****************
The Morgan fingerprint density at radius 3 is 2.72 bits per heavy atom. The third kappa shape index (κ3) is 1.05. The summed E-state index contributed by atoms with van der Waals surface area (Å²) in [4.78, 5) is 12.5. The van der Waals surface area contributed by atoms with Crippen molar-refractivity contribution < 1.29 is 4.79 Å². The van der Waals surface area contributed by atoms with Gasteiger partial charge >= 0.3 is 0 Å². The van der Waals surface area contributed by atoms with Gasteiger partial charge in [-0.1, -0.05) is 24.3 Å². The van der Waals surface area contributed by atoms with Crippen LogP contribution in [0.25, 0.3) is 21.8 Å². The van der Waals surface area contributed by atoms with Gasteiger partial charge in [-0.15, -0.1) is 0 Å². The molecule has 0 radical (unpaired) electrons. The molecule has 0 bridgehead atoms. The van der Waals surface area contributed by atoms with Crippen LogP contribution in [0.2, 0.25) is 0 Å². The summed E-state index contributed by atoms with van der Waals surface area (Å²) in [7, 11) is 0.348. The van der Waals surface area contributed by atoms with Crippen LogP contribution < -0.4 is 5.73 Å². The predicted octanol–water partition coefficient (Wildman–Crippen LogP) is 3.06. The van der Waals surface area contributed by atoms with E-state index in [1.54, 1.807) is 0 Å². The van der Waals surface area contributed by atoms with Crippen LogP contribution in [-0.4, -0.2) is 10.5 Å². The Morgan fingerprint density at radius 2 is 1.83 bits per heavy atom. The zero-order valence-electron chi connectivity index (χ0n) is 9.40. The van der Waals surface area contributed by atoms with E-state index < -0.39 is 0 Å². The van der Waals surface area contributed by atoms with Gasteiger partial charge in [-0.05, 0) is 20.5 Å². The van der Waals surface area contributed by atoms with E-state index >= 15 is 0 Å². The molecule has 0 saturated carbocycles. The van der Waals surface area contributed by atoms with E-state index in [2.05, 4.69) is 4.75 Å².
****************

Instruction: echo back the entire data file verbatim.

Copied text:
The Morgan fingerprint density at radius 3 is 2.72 bits per heavy atom. The third kappa shape index (κ3) is 1.05. The summed E-state index contributed by atoms with van der Waals surface area (Å²) in [4.78, 5) is 12.5. The van der Waals surface area contributed by atoms with Crippen molar-refractivity contribution < 1.29 is 4.79 Å². The van der Waals surface area contributed by atoms with Gasteiger partial charge >= 0.3 is 0 Å². The van der Waals surface area contributed by atoms with Gasteiger partial charge in [-0.1, -0.05) is 24.3 Å². The van der Waals surface area contributed by atoms with Crippen LogP contribution in [0.25, 0.3) is 21.8 Å². The van der Waals surface area contributed by atoms with Gasteiger partial charge in [-0.15, -0.1) is 0 Å². The molecule has 0 radical (unpaired) electrons. The molecule has 0 bridgehead atoms. The van der Waals surface area contributed by atoms with Crippen LogP contribution in [0.2, 0.25) is 0 Å². The summed E-state index contributed by atoms with van der Waals surface area (Å²) in [7, 11) is 0.348. The van der Waals surface area contributed by atoms with Crippen LogP contribution < -0.4 is 5.73 Å². The predicted octanol–water partition coefficient (Wildman–Crippen LogP) is 3.06. The van der Waals surface area contributed by atoms with E-state index in [1.54, 1.807) is 0 Å². The van der Waals surface area contributed by atoms with Crippen LogP contribution in [-0.4, -0.2) is 10.5 Å². The Morgan fingerprint density at radius 2 is 1.83 bits per heavy atom. The zero-order valence-electron chi connectivity index (χ0n) is 9.40. The van der Waals surface area contributed by atoms with E-state index < -0.39 is 0 Å². The van der Waals surface area contributed by atoms with Gasteiger partial charge in [-0.05, 0) is 20.5 Å². The van der Waals surface area contributed by atoms with E-state index >= 15 is 0 Å². The molecule has 0 saturated carbocycles. The van der Waals surface area contributed by atoms with E-state index in [2.05, 4.69) is 4.75 Å².